Down here in rather hot/humid Virginia (>90°) on vacation, so I’m slow getting today’s post up.
We’ve had one week back with Cherry, as she finds another one of her projects (a pro bono project, as we learn from the May 20th strip) sabotaged by the Sunny Soleil Society, even though it apparently broke no Association rules but simply offended the sensibilities of the Home Association’s chief enforcement thug, Violet Cheshire. In spite of Cherry’s gestures and speech, the only real violence has been Violet, who physically threw Cherry out of her office. Yet Cherry declined to involve the police. And yet, she remains on her own side of the fence, as Violet condescendingly remarks, getting madder and madder. Instead, she turns to a mysterious person or agency (“Dirk Davis”) on her smart phone (or tablet) for assistance. Who that is should be revealed in the strips this week, if Rivera gives Cherry equal time and equal worth.
Moving on to today’s nature strip, one of the ongoing highlights of the Sunday panels is Rivera’s take on the title panel, thematically linked to the topic of the day. Jules is not the only cartoonist who does this, for it is also a tradition with Zits. Hardly a surprise today to see a discussion on native grasses, though it is a change to finally see Cherry take the leading role for once.
The concept of a front yard, or lawn, was originally a status symbol of the powerful and wealthy since the 1500s, until lawn mowers were invented, and a middle class arose that could afford property with a bit of land. A trimmed lawn of green grass is still a status symbol of the middle class, though communities across the country have fought to allow homeowners to establish lawns of grasses and plants native to the area. It is ironic that many people today think our manicured “Kentucky Bluegrass” and other lawn grasses are natural, while the more exotic- and wild-looking natural grasses and plants somehow “look” intrusive, ugly, or detrimental to property values.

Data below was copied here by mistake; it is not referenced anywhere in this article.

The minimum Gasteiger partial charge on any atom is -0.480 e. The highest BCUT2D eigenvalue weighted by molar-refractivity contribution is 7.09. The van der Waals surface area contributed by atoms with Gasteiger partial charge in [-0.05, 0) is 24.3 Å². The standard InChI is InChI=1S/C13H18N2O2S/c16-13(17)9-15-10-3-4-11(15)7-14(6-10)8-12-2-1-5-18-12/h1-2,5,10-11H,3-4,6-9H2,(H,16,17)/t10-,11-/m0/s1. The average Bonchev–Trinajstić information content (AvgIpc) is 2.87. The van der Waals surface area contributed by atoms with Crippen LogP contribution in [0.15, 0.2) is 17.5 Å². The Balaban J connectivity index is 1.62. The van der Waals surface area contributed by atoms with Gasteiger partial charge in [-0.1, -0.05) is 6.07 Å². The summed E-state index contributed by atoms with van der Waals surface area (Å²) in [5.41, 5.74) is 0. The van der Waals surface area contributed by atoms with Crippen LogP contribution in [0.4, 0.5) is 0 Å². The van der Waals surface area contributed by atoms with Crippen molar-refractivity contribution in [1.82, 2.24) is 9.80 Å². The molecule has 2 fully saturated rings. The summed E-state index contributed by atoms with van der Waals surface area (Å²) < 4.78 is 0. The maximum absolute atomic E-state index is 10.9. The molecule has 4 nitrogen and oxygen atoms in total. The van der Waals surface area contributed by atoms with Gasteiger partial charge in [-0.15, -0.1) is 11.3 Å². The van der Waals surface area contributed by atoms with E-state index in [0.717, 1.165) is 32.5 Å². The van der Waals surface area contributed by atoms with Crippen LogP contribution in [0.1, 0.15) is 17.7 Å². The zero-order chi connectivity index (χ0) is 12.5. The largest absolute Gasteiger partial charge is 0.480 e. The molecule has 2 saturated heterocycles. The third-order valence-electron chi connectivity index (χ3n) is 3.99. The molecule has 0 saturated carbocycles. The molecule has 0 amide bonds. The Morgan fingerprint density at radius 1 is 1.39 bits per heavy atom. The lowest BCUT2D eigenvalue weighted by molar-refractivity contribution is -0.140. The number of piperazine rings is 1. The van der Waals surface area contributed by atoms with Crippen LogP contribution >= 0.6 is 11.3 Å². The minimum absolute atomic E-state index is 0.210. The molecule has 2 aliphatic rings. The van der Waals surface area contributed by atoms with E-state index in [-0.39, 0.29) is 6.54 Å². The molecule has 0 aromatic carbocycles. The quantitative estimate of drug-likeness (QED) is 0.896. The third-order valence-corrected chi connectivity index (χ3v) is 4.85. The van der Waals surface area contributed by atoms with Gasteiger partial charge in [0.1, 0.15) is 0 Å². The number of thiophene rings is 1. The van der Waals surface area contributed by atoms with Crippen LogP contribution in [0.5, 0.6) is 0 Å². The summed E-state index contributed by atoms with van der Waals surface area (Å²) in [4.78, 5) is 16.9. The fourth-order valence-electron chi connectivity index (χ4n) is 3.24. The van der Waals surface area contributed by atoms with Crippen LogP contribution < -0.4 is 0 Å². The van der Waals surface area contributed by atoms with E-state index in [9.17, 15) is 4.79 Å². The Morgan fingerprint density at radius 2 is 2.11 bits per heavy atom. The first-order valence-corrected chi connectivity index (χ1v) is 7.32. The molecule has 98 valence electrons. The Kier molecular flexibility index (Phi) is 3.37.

One of the things that especially irk me, here in Minnesota, is how the concept of a “lake cabin” has changed from a traditional simple structure built on a patch of land filled with natural growth and surrounded by natural features, to suburban style houses specifically isolated from their natural surroundings, with lawns of carefully manicured grass, as you would find in any urban or suburban neighborhood. It is a bitter irony to the whole concept of “going up to the cabin” to get away from city life and enjoy the simpler things in Nature.
However, I am hopeful that “green lawn” believers will ultimately discover that lawns that look a bit like natural pastures can be beneficial in many ways, such as drastically decreased (if not eliminated) need for watering, fertilizing, and cutting. That means, less time, less money, and no need for chemicals or additives that can harm pets or other animals.